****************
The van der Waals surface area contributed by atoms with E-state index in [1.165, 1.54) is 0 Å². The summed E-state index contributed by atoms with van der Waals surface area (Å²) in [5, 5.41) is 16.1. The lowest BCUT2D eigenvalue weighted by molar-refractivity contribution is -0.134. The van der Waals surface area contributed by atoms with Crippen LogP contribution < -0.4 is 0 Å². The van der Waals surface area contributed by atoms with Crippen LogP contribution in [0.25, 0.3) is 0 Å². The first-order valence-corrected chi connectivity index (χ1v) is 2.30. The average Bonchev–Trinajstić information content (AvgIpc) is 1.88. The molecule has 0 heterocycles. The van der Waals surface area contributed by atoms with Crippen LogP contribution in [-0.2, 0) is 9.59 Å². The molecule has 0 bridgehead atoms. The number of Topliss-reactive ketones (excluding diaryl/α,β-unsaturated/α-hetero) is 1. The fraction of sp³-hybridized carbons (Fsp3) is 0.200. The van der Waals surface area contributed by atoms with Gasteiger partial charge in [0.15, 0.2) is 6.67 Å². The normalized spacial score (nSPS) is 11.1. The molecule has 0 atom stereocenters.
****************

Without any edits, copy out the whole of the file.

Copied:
The van der Waals surface area contributed by atoms with E-state index in [1.165, 1.54) is 0 Å². The summed E-state index contributed by atoms with van der Waals surface area (Å²) in [5, 5.41) is 16.1. The lowest BCUT2D eigenvalue weighted by molar-refractivity contribution is -0.134. The van der Waals surface area contributed by atoms with Crippen LogP contribution < -0.4 is 0 Å². The van der Waals surface area contributed by atoms with Crippen LogP contribution in [0.25, 0.3) is 0 Å². The first-order valence-corrected chi connectivity index (χ1v) is 2.30. The average Bonchev–Trinajstić information content (AvgIpc) is 1.88. The molecule has 0 heterocycles. The van der Waals surface area contributed by atoms with Crippen LogP contribution in [-0.2, 0) is 9.59 Å². The molecule has 0 bridgehead atoms. The number of Topliss-reactive ketones (excluding diaryl/α,β-unsaturated/α-hetero) is 1. The fraction of sp³-hybridized carbons (Fsp3) is 0.200. The van der Waals surface area contributed by atoms with Gasteiger partial charge in [0.15, 0.2) is 6.67 Å². The normalized spacial score (nSPS) is 11.1. The molecule has 0 atom stereocenters.